I’ve said it before, and I’ll keep saying it over and over until the day I die. If you want your press release to truly succeed—if you want to set yourself up to have the absolute best chances to reach the masses—then you need to get in good with the journalists. Blindly approaching and soliciting them simply will no longer work. Thanks to the communication barriers recent technology has demolished, everyone and their mom is inundating these journalists with pitches on a daily, no hourly … no secondly basis. If that’s even a word … well, you get the idea.
However, that doesn’t change the fact that journalists are still some of the most influential people in the world. And now in the 21st century, we need to add bloggers to that category, as there are quite a few who reach just as many people as traditional journalists. And of course, you have those who fall into both categories, blurring the traditional lines of what a reporter actually is.
So how can you win them over?
- Network. Step 1. While some people deny the power of networking and find it a waste of time, you just have to step out there and start meeting people. Friends of journalists, bloggers, and the journalists themselves. Whatever it takes. Just don’t be creepy about it. Luckily, social media offers a great, non-invasive means of doing this. Just don’t come on too strong.
- Be the authority. Journalists are always looking for someone who is an authority on the subject they are covering. That said, you need to become a well-known authority in your field so that when they need to discuss some goings on in your industry, you can be a legitimate source. You can start this now by building your own industry-related blog, setting up lectures at a local university, and trying to get articles published in industry magazines or journals. For more idea son setting yourself up as an authority, check out The Four-Hour Work Week.
- Piggyback. Did the reporter recently write about something related to your business? Perhaps a product or event? Add your two cents. Contact them with a new point of view or opinion on the topic that maybe introduces a new, noteworthy angle.
- Fill the hero role. Every journalist wants to report on a hero. Can you or one of your consumers be that hero? Did you help someone? Were you affected by something that occurred in the news? Tell the journalist about it.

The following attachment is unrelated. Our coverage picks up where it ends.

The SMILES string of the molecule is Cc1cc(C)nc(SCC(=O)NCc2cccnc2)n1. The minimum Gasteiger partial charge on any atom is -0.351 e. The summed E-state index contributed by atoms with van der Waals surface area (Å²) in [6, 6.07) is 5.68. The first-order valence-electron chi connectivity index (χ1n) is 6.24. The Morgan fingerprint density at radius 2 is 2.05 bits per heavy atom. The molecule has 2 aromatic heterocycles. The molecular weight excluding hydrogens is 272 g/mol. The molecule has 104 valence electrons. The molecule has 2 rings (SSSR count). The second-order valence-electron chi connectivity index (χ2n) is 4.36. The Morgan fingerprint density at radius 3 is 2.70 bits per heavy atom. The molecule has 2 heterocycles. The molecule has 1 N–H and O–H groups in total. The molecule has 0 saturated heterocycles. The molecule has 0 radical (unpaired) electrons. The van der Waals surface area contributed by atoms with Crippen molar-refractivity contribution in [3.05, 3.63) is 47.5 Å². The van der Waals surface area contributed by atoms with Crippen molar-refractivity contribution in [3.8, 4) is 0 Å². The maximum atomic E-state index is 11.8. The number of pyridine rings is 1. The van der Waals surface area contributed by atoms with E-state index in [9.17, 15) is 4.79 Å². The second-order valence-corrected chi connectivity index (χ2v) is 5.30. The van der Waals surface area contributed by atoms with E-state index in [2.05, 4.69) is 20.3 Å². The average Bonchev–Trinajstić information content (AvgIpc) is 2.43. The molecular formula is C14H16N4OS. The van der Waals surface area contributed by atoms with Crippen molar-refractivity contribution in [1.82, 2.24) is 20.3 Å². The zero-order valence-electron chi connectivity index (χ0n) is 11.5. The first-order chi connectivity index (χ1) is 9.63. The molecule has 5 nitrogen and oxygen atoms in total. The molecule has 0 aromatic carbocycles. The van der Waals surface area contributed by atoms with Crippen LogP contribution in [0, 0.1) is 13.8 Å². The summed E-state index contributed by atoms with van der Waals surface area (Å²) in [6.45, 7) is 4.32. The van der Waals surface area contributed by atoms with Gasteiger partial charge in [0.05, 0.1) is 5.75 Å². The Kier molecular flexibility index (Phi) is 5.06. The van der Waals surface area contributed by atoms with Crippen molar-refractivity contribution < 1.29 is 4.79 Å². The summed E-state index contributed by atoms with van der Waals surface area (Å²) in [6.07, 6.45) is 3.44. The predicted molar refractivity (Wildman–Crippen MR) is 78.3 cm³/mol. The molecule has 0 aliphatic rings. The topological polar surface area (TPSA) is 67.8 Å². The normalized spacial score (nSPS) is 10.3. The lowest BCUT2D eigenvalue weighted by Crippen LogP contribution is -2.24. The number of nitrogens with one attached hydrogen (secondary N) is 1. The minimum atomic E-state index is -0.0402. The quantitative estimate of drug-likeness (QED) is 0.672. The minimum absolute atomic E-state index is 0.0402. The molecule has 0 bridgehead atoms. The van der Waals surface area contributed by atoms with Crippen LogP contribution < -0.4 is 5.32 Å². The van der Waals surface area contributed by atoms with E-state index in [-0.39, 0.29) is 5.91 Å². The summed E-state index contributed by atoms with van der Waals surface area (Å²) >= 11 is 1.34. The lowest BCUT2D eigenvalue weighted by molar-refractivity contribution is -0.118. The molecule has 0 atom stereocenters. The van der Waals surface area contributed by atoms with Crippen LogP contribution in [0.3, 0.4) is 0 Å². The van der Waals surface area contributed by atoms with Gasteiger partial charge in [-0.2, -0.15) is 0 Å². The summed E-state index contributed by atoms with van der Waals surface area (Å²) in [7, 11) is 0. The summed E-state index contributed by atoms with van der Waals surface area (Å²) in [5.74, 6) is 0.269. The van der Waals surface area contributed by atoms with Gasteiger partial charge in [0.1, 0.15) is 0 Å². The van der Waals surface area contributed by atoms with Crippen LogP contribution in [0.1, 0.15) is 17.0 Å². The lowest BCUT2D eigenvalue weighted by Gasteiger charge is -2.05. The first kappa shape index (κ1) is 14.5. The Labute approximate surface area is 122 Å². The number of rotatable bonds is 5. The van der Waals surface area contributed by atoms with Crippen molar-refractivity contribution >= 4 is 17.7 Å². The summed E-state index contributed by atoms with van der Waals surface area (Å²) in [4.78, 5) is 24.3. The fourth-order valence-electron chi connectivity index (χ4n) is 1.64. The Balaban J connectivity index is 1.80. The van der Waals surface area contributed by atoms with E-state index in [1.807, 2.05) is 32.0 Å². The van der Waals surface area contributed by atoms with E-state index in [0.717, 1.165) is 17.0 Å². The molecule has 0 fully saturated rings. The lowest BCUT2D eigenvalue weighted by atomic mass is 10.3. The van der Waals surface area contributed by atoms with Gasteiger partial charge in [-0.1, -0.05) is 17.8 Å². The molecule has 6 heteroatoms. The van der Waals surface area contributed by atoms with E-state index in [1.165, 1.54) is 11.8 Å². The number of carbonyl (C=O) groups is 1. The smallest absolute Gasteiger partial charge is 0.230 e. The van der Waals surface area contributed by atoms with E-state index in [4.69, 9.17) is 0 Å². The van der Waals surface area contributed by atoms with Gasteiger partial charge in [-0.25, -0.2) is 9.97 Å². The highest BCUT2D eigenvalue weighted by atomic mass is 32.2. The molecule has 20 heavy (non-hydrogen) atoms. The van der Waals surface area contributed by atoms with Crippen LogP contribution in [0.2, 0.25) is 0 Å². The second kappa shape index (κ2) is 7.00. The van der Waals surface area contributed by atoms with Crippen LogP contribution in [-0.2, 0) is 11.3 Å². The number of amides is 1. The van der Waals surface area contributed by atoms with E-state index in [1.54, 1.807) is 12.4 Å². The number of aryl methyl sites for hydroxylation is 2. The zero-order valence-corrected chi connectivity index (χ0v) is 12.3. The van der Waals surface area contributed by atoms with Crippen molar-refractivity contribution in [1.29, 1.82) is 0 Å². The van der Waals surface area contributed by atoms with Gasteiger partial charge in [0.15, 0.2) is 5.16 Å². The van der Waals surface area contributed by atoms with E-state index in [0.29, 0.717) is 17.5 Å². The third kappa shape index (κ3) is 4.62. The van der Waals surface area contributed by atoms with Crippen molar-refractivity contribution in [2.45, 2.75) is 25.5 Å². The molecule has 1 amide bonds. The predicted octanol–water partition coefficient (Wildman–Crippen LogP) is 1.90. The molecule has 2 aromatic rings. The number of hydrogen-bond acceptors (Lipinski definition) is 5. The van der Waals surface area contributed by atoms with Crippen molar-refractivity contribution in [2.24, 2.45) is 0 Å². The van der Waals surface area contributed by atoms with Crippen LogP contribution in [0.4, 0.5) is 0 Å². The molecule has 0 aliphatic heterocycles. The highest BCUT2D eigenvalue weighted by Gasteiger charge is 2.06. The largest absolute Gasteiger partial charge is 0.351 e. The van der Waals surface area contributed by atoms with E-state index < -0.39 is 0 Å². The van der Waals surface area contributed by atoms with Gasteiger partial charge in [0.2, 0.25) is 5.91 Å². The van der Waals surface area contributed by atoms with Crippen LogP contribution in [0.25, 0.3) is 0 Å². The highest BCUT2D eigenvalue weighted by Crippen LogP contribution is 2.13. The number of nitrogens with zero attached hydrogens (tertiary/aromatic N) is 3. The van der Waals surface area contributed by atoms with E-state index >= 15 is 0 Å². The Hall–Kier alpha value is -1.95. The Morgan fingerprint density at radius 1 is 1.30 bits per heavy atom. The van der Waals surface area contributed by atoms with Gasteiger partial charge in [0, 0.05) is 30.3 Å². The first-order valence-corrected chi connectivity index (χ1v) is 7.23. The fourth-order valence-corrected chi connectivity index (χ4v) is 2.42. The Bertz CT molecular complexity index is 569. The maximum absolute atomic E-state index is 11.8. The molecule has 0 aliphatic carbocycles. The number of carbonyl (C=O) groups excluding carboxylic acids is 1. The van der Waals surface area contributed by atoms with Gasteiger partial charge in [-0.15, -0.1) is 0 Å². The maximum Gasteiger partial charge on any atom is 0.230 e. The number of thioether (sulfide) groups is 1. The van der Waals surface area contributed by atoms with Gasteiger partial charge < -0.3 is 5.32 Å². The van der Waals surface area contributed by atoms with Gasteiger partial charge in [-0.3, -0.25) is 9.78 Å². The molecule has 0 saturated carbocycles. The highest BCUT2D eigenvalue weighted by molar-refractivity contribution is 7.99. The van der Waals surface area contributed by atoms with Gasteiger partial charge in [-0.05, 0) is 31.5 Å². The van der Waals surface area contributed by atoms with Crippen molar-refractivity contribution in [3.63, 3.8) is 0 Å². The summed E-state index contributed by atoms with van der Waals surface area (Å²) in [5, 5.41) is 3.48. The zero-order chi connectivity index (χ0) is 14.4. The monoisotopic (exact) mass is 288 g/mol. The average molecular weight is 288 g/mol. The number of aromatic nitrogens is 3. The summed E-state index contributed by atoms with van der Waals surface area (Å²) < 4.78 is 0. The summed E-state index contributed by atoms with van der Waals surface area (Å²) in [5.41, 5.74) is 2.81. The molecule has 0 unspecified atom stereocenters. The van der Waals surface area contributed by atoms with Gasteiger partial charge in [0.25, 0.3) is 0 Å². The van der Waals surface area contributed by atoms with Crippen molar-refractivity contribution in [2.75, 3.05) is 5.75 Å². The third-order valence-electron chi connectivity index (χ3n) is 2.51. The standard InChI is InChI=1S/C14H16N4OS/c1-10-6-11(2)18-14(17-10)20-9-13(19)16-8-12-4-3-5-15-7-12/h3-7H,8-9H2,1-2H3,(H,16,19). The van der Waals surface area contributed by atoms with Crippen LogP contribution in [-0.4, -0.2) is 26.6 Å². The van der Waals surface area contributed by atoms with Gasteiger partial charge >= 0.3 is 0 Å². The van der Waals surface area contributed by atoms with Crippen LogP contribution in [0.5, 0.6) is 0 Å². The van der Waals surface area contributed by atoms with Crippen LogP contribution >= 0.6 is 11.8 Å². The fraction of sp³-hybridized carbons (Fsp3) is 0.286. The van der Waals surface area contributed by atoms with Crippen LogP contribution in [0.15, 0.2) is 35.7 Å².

- Stay on top of the news. To do any of these things, to fill any role for a journalist, you have to stay on top of what they’re reporting on. So follow them closely. Know their beats and engage in their online conversations.
- Play the local angle but don’t get stuck on it. Is there a big national story going on right now that affects you in some way on the local level? Call up the local reporter. They love to get that local twist on national news. For example, perhaps we just got a report that unemployment rose. However, you just created new jobs through your new product. Local boy makes good. Just be careful that you don’t get stuck on that mentality. Sometimes you might want to be the national angle yourself!
- Help them out. Journalists need sources. Whether it’s you or someone else, get them in contact with people who can help their job flow a little more smoothly, and you’ll be on their good side in no time.
How have you connected with journalists and gotten on their good side?
This article is written by Mickie Kennedy, founder of eReleases (http://www.ereleases.com), the online leader in affordable press release distribution. Grab your free 160-page copy of the Big Press Release Book – Press Releases for Every Occasion and Industry here: http://www.ereleases.com/insider/bigbook.html